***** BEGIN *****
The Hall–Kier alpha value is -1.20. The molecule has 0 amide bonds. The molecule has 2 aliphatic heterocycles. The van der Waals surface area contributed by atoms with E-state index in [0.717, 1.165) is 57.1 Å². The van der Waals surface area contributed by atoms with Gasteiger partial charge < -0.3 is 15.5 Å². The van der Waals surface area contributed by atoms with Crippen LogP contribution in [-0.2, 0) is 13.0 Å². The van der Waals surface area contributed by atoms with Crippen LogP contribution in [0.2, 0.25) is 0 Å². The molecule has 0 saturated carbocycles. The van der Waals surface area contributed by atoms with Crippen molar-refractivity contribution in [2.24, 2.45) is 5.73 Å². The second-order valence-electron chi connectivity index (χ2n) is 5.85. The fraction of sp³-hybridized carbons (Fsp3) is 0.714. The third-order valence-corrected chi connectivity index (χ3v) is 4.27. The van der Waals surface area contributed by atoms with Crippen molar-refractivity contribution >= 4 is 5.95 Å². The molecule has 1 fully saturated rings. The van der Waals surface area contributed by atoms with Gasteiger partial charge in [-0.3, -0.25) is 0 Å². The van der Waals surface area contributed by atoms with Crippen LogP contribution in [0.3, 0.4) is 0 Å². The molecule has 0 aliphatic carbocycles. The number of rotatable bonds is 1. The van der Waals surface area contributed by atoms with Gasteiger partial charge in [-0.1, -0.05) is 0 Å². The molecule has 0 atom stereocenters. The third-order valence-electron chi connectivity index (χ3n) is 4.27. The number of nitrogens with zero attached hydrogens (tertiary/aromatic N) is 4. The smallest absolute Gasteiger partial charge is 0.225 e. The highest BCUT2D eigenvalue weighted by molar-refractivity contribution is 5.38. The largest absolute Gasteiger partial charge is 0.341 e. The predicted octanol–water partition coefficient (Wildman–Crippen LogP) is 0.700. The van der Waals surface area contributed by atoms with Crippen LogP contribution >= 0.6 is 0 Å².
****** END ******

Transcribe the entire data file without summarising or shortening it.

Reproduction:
The Hall–Kier alpha value is -1.20. The molecule has 0 amide bonds. The molecule has 2 aliphatic heterocycles. The van der Waals surface area contributed by atoms with E-state index in [0.717, 1.165) is 57.1 Å². The van der Waals surface area contributed by atoms with Gasteiger partial charge < -0.3 is 15.5 Å². The van der Waals surface area contributed by atoms with Crippen LogP contribution in [-0.2, 0) is 13.0 Å². The van der Waals surface area contributed by atoms with Crippen LogP contribution in [0.2, 0.25) is 0 Å². The molecule has 0 saturated carbocycles. The van der Waals surface area contributed by atoms with Crippen molar-refractivity contribution in [2.24, 2.45) is 5.73 Å². The second-order valence-electron chi connectivity index (χ2n) is 5.85. The fraction of sp³-hybridized carbons (Fsp3) is 0.714. The third-order valence-corrected chi connectivity index (χ3v) is 4.27. The van der Waals surface area contributed by atoms with Crippen molar-refractivity contribution >= 4 is 5.95 Å². The molecule has 1 fully saturated rings. The van der Waals surface area contributed by atoms with Gasteiger partial charge in [-0.3, -0.25) is 0 Å². The van der Waals surface area contributed by atoms with Crippen LogP contribution in [0.3, 0.4) is 0 Å². The molecule has 0 aliphatic carbocycles. The number of rotatable bonds is 1. The van der Waals surface area contributed by atoms with Gasteiger partial charge in [-0.1, -0.05) is 0 Å². The molecule has 0 atom stereocenters. The third-order valence-electron chi connectivity index (χ3n) is 4.27. The number of nitrogens with zero attached hydrogens (tertiary/aromatic N) is 4. The smallest absolute Gasteiger partial charge is 0.225 e. The highest BCUT2D eigenvalue weighted by molar-refractivity contribution is 5.38. The largest absolute Gasteiger partial charge is 0.341 e. The predicted octanol–water partition coefficient (Wildman–Crippen LogP) is 0.700. The van der Waals surface area contributed by atoms with Crippen LogP contribution >= 0.6 is 0 Å².